Following are UN Deputy Secretary-General Amina Mohammed’s closing remarks at the high-level meeting of Ministers of Finance: “Financing the 2030 Agenda for Sustainable Development in the Era of COVID-19 and Beyond”, in New York today:
Thank you all for your contributions and ideas for surviving and recovering from this pandemic and building a better future, based on the principles of inclusion and sustainability, and leaving no one behind. While the virus continues to rage, we need bold proposals to keep families and economies afloat.
Today, we have heard options, including extending the debt service suspension initiative for at least one year and encouraging private sector participation, a general issuance or reallocation of special drawing rights, recapitalizing national, regional and multilateral development banks and declaring remittances an essential service. Vulnerability and the importance of taking different national contexts into account also emerged as cross-cutting theme throughout the menu, such as options that called for expanding the criteria of the debt service suspension initiative to include middle-income countries and small island developing States, and creating targeted funds and facilities, including FACE, the Liquidity Sustainability Facility, a Caribbean resilience fund and a global trust fund to help tourism-dependent States.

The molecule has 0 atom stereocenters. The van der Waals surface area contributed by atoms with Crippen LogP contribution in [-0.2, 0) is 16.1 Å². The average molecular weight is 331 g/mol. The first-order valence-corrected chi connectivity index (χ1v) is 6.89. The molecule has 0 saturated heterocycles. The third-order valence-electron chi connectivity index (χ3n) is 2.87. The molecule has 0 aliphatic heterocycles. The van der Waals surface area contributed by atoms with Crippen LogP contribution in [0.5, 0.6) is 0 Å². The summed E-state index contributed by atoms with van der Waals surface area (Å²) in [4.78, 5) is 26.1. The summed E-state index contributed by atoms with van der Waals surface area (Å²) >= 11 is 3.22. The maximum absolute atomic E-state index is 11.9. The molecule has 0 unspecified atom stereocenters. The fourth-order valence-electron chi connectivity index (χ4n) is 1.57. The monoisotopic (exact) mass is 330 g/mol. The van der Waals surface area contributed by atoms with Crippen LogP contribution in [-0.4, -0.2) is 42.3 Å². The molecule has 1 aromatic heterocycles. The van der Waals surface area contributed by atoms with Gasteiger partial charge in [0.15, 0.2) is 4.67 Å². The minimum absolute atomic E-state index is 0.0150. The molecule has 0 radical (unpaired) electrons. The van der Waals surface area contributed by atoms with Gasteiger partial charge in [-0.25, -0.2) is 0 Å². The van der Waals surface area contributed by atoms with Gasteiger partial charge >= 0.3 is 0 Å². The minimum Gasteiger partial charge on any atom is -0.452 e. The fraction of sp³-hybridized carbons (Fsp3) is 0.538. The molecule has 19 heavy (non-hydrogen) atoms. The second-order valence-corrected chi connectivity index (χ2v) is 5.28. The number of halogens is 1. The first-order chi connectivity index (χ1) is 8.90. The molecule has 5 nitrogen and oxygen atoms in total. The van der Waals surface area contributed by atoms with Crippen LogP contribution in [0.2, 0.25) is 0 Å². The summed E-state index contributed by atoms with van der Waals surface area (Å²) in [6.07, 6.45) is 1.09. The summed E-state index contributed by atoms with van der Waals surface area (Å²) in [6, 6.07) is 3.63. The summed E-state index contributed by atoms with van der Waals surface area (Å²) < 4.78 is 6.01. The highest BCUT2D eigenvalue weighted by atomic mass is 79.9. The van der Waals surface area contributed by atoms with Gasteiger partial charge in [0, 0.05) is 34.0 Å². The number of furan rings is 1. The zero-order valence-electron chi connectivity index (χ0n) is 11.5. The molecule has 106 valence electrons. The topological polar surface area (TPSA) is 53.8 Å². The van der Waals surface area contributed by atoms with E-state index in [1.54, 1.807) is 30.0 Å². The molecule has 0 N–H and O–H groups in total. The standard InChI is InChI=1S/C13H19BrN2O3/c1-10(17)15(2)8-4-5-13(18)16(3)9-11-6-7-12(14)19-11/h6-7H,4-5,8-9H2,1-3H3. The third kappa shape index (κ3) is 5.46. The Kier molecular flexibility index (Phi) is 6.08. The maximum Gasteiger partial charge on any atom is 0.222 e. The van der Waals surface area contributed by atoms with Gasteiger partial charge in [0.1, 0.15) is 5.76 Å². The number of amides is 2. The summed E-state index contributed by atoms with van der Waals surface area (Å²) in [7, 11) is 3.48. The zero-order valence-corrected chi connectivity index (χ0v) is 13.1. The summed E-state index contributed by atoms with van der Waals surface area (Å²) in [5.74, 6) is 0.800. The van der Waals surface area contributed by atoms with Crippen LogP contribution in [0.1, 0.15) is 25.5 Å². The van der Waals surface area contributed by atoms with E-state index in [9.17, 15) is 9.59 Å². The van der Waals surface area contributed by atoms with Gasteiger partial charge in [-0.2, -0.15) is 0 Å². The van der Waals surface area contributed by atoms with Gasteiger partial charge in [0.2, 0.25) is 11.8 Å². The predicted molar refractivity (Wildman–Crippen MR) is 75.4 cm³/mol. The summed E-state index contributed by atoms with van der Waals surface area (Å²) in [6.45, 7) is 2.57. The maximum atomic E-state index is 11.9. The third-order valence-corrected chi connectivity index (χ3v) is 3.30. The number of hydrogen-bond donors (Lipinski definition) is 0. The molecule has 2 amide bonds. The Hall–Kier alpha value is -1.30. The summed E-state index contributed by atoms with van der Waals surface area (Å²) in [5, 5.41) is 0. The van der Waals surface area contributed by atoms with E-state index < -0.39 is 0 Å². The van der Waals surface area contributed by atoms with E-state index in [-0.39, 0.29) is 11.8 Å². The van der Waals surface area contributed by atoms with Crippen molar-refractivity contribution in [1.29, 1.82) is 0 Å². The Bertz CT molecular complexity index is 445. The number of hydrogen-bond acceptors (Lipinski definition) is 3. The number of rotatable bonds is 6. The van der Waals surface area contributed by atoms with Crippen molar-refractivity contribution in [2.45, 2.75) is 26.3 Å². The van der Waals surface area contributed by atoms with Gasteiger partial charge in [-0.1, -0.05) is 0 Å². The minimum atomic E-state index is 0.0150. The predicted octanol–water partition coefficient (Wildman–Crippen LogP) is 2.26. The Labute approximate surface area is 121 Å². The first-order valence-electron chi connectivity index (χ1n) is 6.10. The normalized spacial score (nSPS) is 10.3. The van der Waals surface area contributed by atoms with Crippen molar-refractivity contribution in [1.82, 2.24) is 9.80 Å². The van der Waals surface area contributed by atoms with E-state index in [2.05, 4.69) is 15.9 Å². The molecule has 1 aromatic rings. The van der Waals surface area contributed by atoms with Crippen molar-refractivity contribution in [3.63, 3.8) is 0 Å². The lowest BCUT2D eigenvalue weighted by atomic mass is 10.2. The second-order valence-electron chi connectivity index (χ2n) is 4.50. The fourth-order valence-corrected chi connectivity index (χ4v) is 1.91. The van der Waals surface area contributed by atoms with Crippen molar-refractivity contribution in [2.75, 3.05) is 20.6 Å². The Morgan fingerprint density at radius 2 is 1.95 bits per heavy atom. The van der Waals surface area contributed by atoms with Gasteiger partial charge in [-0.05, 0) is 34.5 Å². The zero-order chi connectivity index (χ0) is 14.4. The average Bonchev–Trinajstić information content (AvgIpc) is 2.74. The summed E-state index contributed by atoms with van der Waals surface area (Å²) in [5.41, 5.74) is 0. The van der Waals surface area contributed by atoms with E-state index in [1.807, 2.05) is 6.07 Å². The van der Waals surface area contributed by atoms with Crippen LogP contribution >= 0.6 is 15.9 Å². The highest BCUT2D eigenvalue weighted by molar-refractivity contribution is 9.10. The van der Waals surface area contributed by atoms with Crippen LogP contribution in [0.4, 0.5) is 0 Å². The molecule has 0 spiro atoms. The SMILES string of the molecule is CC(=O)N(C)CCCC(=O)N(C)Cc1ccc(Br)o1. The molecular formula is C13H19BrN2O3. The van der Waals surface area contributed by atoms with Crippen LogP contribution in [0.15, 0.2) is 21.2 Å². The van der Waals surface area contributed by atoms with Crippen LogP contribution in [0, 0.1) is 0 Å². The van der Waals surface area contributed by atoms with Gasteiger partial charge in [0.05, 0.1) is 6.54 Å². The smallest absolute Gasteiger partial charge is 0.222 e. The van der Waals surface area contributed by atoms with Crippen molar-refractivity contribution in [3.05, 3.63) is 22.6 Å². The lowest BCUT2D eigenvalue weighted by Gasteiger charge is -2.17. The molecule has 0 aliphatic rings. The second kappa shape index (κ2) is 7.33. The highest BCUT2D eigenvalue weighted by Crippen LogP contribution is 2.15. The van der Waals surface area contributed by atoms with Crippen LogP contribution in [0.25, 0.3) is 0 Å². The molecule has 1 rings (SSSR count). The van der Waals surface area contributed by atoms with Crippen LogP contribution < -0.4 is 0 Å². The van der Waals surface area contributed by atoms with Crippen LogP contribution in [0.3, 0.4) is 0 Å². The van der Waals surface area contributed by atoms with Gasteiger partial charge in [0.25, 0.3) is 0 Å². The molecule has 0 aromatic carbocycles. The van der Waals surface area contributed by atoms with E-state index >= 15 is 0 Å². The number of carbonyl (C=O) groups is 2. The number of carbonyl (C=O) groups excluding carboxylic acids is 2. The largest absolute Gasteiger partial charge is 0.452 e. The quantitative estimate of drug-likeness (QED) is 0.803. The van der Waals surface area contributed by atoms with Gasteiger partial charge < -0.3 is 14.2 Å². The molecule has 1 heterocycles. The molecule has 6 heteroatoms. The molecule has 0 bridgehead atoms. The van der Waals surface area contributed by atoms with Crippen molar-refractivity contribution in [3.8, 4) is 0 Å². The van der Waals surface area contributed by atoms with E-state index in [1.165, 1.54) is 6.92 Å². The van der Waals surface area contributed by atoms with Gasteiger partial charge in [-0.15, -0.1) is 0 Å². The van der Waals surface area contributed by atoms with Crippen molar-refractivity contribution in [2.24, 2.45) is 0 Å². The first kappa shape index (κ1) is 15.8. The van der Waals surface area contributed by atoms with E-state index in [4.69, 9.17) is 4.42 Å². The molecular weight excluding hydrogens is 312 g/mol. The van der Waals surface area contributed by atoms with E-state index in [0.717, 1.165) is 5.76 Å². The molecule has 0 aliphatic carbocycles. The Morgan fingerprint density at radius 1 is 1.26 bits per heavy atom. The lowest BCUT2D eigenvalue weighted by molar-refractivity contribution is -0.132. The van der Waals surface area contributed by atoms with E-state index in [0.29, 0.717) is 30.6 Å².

At the same time, we need to take action today to lay foundations for the recovery from this crisis. I am therefore heartened to hear of ambitious proposals such as implementing universal basic income and universal health care to ensure that future shocks to the financial system do not have catastrophic roll-over effects on the real economy; debt-for-Sustainable Development Goal and debt-for-climate swaps; and establishing comparable classification frameworks for sustainable activities to align finance with the Sustainable Development Goals and the Paris Agreement [on climate change]. Looking forward, utilizing digitalization to overcome the growing divides that have been so brutally exposed by the pandemic, including by combatting illicit financial flows which disproportionately flow out of developing economies, will also be crucial to level the playing field as we emerge from the crisis.
As aptly noted by participants today, there is no vaccine which can quickly and simply solve the socioeconomic crisis facing us today. We must think innovatively and differently to strengthen economies, communities and societies, and emerge as a united front, ready to handle the shocks and crises that will inevitably come.
Looking forward, these proposals will be presented to Heads of State and Government on 29 September, and we will convene a follow-up meeting in December to benchmark progress in the context of delivering the Sustainable Development Goals. Thank you for your engagement as we work to translate these options into opportunities. With your support, together we will craft the solutions we need to overcome the COVID-19 crisis, recover better and build an inclusive and sustainable world.